Statement of Ryan C. Crocker

June 12, 2002

Mr. Chairman and members of the Committee, I am pleased to have the opportunity to discuss efforts by the United States Government, specifically the State Department, to assist Americans in the Kingdom of Saudi Arabia. My testimony today will address United States Government policy on the situation of American citizens who cannot leave Saudi Arabia for various reasons.
Let me begin by addressing our efforts to assist the victims of international parental child abduction around the world. This issue has long been a priority for the Department of State and is an important activity of State’s Bureau of Consular Affairs. In 1994, the Bureau created the Office of Children’s Issues. The Abduction Unit of this office now employs 17 officers and staff devoted exclusively to working with parents to resolve the cases of their abducted children. The Office currently handles approximately 1,100 international parental child abduction cases, including abductions to and from the United States. While the majority of abduction cases involve children taken to Western countries, these cases are present throughout the world.

These cases are some of the most daunting we deal with as we protect American citizens around the world. Let me be perfectly clear: there are no easy answers. We understand the human tragedies involved for the parents as well as the children, and view continued engagement, no matter how disheartening and difficult, as a major priority.

The Office of Children’s Issues in the Bureau of Consular Affairs receives daily requests for assistance from distressed parents whose children have been abducted from the United States or wrongfully retained outside the U.S. Our overall policy on this issue is to work within the legal structure of the country in which the child is located. We rely on different tactics as each situation warrants, but this approach has not proved to be successful in obtaining the return of all abducted children.

In some cases the Hague Convention on the Civil Aspects of International Child Abduction, to which the United States became a party in 1988, provides a solution. The Hague Convention provides a civil mechanism for returning children who have been wrongfully removed from, or retained outside of, their country of habitual residence. The Office of Children’s Issues acts as the Central Authority for administration of the Hague Convention in the United States, assists parents with the application process, and monitors the cases in the foreign court.

In some Hague signatory countries, we still have difficulty obtaining the return of American children, since some countries in Western Europe do not have adequate enforcement mechanisms to ensure that the orders of their own courts for the return of children under a Hague proceeding are enforced. We continue to discuss with these governments means to improve enforcement of Hague decisions.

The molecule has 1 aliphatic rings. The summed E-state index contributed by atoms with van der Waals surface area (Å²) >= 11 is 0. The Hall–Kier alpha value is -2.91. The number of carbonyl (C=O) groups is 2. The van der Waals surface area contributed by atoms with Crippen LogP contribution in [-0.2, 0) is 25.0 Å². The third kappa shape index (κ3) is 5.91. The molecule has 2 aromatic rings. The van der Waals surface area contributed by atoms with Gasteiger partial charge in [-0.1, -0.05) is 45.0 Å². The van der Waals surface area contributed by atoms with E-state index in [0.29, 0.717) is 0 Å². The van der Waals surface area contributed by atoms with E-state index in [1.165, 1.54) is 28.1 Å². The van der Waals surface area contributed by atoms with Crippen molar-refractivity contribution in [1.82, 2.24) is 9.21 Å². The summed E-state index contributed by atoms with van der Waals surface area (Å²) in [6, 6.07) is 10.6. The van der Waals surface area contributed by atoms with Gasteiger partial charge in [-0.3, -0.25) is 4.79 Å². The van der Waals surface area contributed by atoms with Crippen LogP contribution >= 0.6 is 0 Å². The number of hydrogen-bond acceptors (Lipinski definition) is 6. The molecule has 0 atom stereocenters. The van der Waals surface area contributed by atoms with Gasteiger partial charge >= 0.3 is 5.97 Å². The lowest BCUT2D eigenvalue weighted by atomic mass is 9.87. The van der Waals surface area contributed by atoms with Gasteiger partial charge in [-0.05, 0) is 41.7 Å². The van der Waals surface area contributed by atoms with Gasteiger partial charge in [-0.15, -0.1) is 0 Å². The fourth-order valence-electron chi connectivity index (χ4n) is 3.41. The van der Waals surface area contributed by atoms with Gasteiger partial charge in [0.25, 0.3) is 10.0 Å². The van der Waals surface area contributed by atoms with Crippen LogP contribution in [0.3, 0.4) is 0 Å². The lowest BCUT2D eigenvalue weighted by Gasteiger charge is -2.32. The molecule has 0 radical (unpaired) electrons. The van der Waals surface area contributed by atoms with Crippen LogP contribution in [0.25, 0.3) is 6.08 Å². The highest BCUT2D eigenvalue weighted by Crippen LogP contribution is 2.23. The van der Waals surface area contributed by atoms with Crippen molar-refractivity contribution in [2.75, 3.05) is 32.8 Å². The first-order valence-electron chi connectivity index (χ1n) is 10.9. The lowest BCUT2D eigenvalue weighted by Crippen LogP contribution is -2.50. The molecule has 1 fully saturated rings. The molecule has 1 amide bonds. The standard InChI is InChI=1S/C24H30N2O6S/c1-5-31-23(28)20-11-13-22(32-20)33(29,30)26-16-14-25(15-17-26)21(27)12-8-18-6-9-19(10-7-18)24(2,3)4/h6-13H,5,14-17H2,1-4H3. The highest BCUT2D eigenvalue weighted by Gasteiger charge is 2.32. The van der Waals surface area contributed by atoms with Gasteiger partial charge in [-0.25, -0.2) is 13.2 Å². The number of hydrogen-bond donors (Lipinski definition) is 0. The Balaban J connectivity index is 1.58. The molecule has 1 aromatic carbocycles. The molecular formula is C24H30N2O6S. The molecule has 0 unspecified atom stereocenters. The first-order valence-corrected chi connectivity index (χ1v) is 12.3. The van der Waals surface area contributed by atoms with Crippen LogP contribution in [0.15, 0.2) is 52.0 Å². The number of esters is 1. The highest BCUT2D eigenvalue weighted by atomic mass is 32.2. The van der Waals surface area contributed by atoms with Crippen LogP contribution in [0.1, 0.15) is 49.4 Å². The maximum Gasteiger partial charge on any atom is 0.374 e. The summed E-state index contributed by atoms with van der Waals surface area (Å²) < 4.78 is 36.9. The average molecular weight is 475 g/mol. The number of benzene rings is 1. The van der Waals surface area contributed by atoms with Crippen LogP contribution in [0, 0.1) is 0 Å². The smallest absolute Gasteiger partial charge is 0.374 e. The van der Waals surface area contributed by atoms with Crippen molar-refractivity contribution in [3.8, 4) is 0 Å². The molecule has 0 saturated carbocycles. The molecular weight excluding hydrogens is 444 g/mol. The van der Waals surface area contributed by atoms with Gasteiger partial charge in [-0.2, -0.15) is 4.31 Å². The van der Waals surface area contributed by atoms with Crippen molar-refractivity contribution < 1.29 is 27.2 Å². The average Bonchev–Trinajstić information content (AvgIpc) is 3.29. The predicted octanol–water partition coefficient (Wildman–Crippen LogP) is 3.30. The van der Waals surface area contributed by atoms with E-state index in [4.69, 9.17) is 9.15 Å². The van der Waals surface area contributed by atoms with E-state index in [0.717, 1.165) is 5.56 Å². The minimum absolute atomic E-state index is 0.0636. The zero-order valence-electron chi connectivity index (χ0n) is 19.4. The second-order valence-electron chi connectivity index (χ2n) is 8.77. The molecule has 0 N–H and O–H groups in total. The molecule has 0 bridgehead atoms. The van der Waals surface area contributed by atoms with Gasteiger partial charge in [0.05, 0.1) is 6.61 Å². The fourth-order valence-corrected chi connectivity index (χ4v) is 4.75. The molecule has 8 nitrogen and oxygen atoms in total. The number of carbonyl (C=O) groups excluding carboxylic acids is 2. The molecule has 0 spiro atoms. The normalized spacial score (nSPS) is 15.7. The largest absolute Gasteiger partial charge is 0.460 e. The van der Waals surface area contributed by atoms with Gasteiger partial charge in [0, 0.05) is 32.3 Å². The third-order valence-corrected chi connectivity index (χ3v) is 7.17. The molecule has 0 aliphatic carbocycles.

When a child has been taken to a country that is not a party to the Hague Convention, the Office of Children’s Issues, in cooperation with our missions abroad, assists parents by confirming the location of children, verifying the well-being of the children, and providing general information, short of legal advice, which we are prohibited from giving, about child custody laws and procedures in the foreign country.

In these cases, the only remedy for American parents would be court action in the country in which the child is located, since a custody decree originating in the United States is not binding in a foreign country. We provide Americans with lists of foreign attorneys who may be able to assist in filing a custody proceeding in a foreign court. We have also published flyers on international parental child abductions to 33 countries, which are available on our website (

Our interest in these cases does not end on a child’s 18th birthday. Necessary efforts to assure the well being of the now-adult American citizens are undertaken by the Office of American Citizens Services in the Bureau of Consular Affairs until that adult American informs us that he or she does not require assistance.

We have concluded through our experiences with these tragic and unfortunate cases around the world that we must, to the greatest extent possible, work within the legal structure of the country involved to have the greatest chance of success.

Let me now turn to the United States’ relationship with Saudi Arabia. This relationship is multi-faceted and complex. Energy was at the core of our relationship from the outset, more than half a century ago, and with 25 percent of the world’s proven oil reserves in Saudi Arabia, energy remains a key element. The Gulf War strengthened our security ties, and Saudi Arabia plays an important role in our regional security strategy, as we saw most recently in Afghanistan.